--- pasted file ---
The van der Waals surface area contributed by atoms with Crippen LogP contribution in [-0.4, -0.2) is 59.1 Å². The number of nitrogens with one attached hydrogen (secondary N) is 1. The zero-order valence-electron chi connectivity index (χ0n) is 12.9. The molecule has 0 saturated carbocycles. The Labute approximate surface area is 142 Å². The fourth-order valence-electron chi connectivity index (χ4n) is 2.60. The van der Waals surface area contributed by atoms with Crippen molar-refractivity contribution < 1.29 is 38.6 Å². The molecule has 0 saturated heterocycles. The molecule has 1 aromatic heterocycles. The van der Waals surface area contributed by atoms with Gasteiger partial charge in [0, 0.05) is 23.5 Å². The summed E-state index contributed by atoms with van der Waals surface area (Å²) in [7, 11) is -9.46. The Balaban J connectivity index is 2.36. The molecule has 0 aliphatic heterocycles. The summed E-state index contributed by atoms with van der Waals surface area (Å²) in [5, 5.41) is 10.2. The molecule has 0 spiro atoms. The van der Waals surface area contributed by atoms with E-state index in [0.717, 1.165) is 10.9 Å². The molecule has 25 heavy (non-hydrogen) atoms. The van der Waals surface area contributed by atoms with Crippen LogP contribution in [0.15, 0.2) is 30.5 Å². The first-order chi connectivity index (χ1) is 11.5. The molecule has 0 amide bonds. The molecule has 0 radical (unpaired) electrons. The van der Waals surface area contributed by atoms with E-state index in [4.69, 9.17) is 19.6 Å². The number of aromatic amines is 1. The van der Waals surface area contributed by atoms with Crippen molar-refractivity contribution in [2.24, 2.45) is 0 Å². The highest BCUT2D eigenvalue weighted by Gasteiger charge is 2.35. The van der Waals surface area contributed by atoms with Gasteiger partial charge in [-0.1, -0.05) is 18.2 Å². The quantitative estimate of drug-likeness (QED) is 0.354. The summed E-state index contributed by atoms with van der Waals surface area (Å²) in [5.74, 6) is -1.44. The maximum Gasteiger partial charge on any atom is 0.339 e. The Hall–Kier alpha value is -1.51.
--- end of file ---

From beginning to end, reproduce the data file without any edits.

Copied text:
The van der Waals surface area contributed by atoms with Crippen LogP contribution in [-0.4, -0.2) is 59.1 Å². The number of nitrogens with one attached hydrogen (secondary N) is 1. The zero-order valence-electron chi connectivity index (χ0n) is 12.9. The molecule has 0 saturated carbocycles. The Labute approximate surface area is 142 Å². The fourth-order valence-electron chi connectivity index (χ4n) is 2.60. The van der Waals surface area contributed by atoms with Crippen molar-refractivity contribution < 1.29 is 38.6 Å². The molecule has 0 saturated heterocycles. The molecule has 1 aromatic heterocycles. The van der Waals surface area contributed by atoms with Gasteiger partial charge in [0, 0.05) is 23.5 Å². The summed E-state index contributed by atoms with van der Waals surface area (Å²) in [7, 11) is -9.46. The Balaban J connectivity index is 2.36. The molecule has 0 aliphatic heterocycles. The summed E-state index contributed by atoms with van der Waals surface area (Å²) in [5, 5.41) is 10.2. The molecule has 0 spiro atoms. The van der Waals surface area contributed by atoms with E-state index in [0.717, 1.165) is 10.9 Å². The molecule has 25 heavy (non-hydrogen) atoms. The van der Waals surface area contributed by atoms with Crippen LogP contribution in [0.15, 0.2) is 30.5 Å². The first-order chi connectivity index (χ1) is 11.5. The molecule has 0 amide bonds. The molecule has 0 radical (unpaired) electrons. The van der Waals surface area contributed by atoms with E-state index in [4.69, 9.17) is 19.6 Å². The number of aromatic amines is 1. The van der Waals surface area contributed by atoms with Crippen molar-refractivity contribution in [2.24, 2.45) is 0 Å². The highest BCUT2D eigenvalue weighted by Gasteiger charge is 2.35. The van der Waals surface area contributed by atoms with Gasteiger partial charge in [-0.1, -0.05) is 18.2 Å². The quantitative estimate of drug-likeness (QED) is 0.354. The summed E-state index contributed by atoms with van der Waals surface area (Å²) in [5.74, 6) is -1.44. The maximum Gasteiger partial charge on any atom is 0.339 e. The Hall–Kier alpha value is -1.51.